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Nadler: Trump’s Hiding Something as He Declines to Attend Impeachment Hearing

Nadler: Trump’s Hiding Something as He Declines to Attend Impeachment Hearing
folder_openUnited States access_time 12 days ago
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By Staff, Agencies

The US House Judiciary Committee has called President Donald Trump’s refusal to participate in an impeachment hearing “unfortunate” and said that it is a sign that Trump has something to hide.

Chairman of the House of Representatives Judiciary Committee Jerrold Nadler’s response came after the White House sent a letter to him informing that the Trump administration would not participate in the hearing in the Wednesday impeachment hearing.

 “Late last night, the President and his counsel turned down our invitation to participate in Wednesday’s hearing,” read Nadler’s letter.

“His response is unfortunate because allowing the President to participate has been a priority for the House from the outset. That is why the House included the opportunity to participate in H. Res 660,” Nadler said.

“The American people deserve transparency. If the President thinks the call was ‘perfect’ and there is nothing to hide then he would turn over the thousands of pages of documents requested by Congress, allow witnesses to testify instead of blocking testimony with baseless privilege claims, and provide any exculpatory information that refutes the overwhelming evidence of his abuse of power,” he noted.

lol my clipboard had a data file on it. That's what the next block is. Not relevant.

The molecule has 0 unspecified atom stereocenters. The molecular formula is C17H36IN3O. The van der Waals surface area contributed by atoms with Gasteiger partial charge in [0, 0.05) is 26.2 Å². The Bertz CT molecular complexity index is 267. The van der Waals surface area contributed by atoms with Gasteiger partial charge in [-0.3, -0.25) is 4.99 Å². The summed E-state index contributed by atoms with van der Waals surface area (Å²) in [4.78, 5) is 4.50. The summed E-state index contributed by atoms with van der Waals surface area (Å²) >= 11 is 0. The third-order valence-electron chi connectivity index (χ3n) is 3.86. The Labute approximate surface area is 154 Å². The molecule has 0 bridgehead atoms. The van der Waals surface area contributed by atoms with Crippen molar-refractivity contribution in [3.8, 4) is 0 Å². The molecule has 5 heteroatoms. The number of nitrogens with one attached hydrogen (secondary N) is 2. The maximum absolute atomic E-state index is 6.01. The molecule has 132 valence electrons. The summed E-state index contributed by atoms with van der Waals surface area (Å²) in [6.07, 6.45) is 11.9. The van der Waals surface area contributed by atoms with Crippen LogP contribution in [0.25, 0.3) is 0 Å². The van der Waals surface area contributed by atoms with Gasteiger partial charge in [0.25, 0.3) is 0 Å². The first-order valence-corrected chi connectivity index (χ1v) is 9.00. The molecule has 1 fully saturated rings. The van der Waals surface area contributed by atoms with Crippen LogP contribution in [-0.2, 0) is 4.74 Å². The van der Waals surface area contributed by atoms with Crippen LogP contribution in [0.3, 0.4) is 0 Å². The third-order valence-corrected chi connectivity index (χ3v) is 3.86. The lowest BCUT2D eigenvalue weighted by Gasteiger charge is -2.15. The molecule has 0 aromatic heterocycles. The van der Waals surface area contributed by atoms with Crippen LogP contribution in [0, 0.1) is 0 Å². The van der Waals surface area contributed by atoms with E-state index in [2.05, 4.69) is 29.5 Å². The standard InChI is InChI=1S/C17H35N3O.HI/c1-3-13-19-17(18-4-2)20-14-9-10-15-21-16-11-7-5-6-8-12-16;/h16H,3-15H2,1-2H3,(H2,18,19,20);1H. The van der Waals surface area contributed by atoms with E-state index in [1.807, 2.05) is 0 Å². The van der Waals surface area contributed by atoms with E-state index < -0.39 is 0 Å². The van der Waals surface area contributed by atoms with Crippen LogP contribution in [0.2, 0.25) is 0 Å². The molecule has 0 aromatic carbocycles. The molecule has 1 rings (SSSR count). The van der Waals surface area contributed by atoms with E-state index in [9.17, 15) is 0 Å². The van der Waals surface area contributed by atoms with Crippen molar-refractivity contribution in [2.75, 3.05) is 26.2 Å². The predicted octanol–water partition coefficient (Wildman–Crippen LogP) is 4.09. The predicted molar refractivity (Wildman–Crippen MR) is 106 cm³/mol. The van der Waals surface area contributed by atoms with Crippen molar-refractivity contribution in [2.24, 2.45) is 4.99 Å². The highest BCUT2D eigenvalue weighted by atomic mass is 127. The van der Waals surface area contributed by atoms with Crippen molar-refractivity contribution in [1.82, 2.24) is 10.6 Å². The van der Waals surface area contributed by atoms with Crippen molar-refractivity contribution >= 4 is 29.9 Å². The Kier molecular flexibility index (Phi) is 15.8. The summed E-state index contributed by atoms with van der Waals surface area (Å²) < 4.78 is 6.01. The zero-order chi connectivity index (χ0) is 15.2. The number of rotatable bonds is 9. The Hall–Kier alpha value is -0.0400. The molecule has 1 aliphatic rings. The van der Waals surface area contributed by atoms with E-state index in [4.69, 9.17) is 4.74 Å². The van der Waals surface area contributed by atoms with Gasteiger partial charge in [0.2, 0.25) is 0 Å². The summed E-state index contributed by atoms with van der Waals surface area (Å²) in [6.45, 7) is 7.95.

Nadler also urged Trump not to block witnesses from testifying.

Nadler’s response came a day after White House counsel Pat Cipollone issued a five-page letter to the chairman, saying that Trump and his lawyers will not participate in the impeachment hearing this week due to a lack of “fundamental fairness.”

The judiciary committee is set to hold an impeachment hearing on Wednesday following weeks of hearings by the House Intelligence Committee that saw testimonies from 12 current and former administration officials.

The US president is accused of withholding military aid to Ukraine to force Kiev to investigate his Democratic rival, Joe Biden.

House Democrats launched an impeachment inquiry against Trump in September after a whistleblower alleged the Republican president pressured Ukrainian President Volodymyr Zelensky to investigate former Vice President Joe Biden and his son Hunter, who had served as a director for Ukrainian energy company Burisma.

The impeachment probe shifted to a public phase on November 13 after weeks of closed-door interviews in the House.

An overwhelming 70 percent of US adults think Trump’s action towards Ukraine was wrong, and a slim majority of Americans, 51 percent, believe Trump’s actions were both wrong and he should be removed from office, according to an ABC News/Ipsos poll released on November 19.

Three investigating panels, led by the House Intelligence Committee, are due to release a formal report this week when lawmakers return on Tuesday from a Thanksgiving recess. The report will outline evidence gathered by the Intelligence, Foreign Affairs and Oversight committees.

Members of the intelligence panel will review the report in a classified setting on Monday evening, and the full committee will consider and vote on it on Tuesday before forwarding it to the Judiciary Committee, according to an Intelligence Committee official and a person familiar with the matter.

Trump has denied any wrongdoing, calling the impeachment inquiry a "witch hunt."

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